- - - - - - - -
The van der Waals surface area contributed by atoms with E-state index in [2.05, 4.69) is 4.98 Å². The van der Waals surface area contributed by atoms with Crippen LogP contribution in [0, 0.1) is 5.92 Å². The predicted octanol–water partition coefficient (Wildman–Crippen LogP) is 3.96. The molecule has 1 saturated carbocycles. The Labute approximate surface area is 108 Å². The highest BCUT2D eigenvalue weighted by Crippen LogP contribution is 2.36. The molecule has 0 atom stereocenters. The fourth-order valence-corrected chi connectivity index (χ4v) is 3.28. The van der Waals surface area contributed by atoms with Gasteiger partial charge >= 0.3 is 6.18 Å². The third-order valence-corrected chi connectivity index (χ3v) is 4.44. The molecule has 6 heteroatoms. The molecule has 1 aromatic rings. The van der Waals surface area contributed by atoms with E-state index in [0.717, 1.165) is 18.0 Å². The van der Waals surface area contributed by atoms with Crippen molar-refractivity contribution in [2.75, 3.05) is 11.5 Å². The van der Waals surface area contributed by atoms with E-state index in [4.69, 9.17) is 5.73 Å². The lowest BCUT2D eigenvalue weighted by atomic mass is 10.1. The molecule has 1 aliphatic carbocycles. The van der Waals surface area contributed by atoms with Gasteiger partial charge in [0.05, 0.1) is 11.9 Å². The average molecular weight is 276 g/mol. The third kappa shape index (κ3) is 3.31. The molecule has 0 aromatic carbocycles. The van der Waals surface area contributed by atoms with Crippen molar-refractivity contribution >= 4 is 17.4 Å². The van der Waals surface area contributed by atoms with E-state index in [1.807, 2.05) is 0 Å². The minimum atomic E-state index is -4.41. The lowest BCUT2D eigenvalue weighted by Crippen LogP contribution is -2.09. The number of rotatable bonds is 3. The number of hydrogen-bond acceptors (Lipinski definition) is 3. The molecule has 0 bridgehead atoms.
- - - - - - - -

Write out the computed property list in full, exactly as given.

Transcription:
The van der Waals surface area contributed by atoms with E-state index in [2.05, 4.69) is 4.98 Å². The van der Waals surface area contributed by atoms with Crippen LogP contribution in [0, 0.1) is 5.92 Å². The predicted octanol–water partition coefficient (Wildman–Crippen LogP) is 3.96. The molecule has 1 saturated carbocycles. The Labute approximate surface area is 108 Å². The highest BCUT2D eigenvalue weighted by Crippen LogP contribution is 2.36. The molecule has 0 atom stereocenters. The fourth-order valence-corrected chi connectivity index (χ4v) is 3.28. The van der Waals surface area contributed by atoms with Gasteiger partial charge >= 0.3 is 6.18 Å². The third-order valence-corrected chi connectivity index (χ3v) is 4.44. The molecule has 6 heteroatoms. The molecule has 1 aromatic rings. The van der Waals surface area contributed by atoms with E-state index in [0.717, 1.165) is 18.0 Å². The van der Waals surface area contributed by atoms with Crippen molar-refractivity contribution in [2.75, 3.05) is 11.5 Å². The van der Waals surface area contributed by atoms with E-state index in [4.69, 9.17) is 5.73 Å². The lowest BCUT2D eigenvalue weighted by atomic mass is 10.1. The molecule has 1 aliphatic carbocycles. The van der Waals surface area contributed by atoms with Gasteiger partial charge in [0.05, 0.1) is 11.9 Å². The average molecular weight is 276 g/mol. The third kappa shape index (κ3) is 3.31. The molecule has 0 aromatic carbocycles. The van der Waals surface area contributed by atoms with Crippen molar-refractivity contribution >= 4 is 17.4 Å². The van der Waals surface area contributed by atoms with E-state index in [1.807, 2.05) is 0 Å². The minimum atomic E-state index is -4.41. The lowest BCUT2D eigenvalue weighted by Crippen LogP contribution is -2.09. The number of rotatable bonds is 3. The number of hydrogen-bond acceptors (Lipinski definition) is 3. The molecule has 0 bridgehead atoms.